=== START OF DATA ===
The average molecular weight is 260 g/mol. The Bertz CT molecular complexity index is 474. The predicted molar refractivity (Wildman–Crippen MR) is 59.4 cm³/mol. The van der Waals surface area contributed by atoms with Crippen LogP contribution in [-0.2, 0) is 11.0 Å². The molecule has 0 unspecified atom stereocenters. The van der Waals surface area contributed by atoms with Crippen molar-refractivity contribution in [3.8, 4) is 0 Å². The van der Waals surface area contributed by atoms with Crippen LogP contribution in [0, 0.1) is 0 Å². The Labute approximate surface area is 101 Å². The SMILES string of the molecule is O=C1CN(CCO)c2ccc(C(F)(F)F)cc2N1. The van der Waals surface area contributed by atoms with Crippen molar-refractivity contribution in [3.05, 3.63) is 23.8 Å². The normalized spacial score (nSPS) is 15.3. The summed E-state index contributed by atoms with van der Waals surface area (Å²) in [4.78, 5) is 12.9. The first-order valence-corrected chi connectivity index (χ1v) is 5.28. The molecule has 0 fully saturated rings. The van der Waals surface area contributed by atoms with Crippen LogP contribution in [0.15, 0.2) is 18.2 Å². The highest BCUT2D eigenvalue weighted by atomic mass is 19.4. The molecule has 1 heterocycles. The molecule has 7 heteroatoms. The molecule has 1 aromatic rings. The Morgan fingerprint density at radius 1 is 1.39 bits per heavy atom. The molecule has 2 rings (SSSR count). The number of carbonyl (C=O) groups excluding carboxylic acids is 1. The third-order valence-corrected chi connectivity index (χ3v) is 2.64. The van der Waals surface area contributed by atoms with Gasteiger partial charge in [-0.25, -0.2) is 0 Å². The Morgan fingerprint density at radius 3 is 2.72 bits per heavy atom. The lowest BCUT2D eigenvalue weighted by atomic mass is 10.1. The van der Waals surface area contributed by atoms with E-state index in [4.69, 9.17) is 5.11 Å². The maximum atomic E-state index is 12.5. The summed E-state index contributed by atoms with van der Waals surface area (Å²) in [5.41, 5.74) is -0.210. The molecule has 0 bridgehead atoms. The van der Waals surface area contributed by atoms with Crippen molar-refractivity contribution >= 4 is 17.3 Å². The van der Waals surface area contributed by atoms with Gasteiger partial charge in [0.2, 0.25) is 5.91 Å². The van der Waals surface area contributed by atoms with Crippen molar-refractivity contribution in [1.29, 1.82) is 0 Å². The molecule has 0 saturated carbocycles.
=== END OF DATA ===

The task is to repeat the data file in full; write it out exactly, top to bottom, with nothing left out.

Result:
The average molecular weight is 260 g/mol. The Bertz CT molecular complexity index is 474. The predicted molar refractivity (Wildman–Crippen MR) is 59.4 cm³/mol. The van der Waals surface area contributed by atoms with Crippen LogP contribution in [-0.2, 0) is 11.0 Å². The molecule has 0 unspecified atom stereocenters. The van der Waals surface area contributed by atoms with Crippen molar-refractivity contribution in [3.8, 4) is 0 Å². The van der Waals surface area contributed by atoms with Crippen LogP contribution in [0, 0.1) is 0 Å². The Labute approximate surface area is 101 Å². The SMILES string of the molecule is O=C1CN(CCO)c2ccc(C(F)(F)F)cc2N1. The van der Waals surface area contributed by atoms with Crippen molar-refractivity contribution in [3.05, 3.63) is 23.8 Å². The normalized spacial score (nSPS) is 15.3. The summed E-state index contributed by atoms with van der Waals surface area (Å²) in [4.78, 5) is 12.9. The first-order valence-corrected chi connectivity index (χ1v) is 5.28. The molecule has 0 fully saturated rings. The van der Waals surface area contributed by atoms with Crippen LogP contribution in [0.15, 0.2) is 18.2 Å². The highest BCUT2D eigenvalue weighted by atomic mass is 19.4. The molecule has 1 heterocycles. The molecule has 7 heteroatoms. The molecule has 1 aromatic rings. The Morgan fingerprint density at radius 1 is 1.39 bits per heavy atom. The molecule has 2 rings (SSSR count). The number of carbonyl (C=O) groups excluding carboxylic acids is 1. The third-order valence-corrected chi connectivity index (χ3v) is 2.64. The van der Waals surface area contributed by atoms with Gasteiger partial charge in [-0.25, -0.2) is 0 Å². The Morgan fingerprint density at radius 3 is 2.72 bits per heavy atom. The lowest BCUT2D eigenvalue weighted by atomic mass is 10.1. The van der Waals surface area contributed by atoms with E-state index in [4.69, 9.17) is 5.11 Å². The maximum atomic E-state index is 12.5. The summed E-state index contributed by atoms with van der Waals surface area (Å²) in [5.41, 5.74) is -0.210. The molecule has 0 bridgehead atoms. The van der Waals surface area contributed by atoms with Crippen molar-refractivity contribution >= 4 is 17.3 Å². The van der Waals surface area contributed by atoms with Gasteiger partial charge in [0.2, 0.25) is 5.91 Å². The van der Waals surface area contributed by atoms with Crippen molar-refractivity contribution in [1.29, 1.82) is 0 Å². The molecule has 0 saturated carbocycles.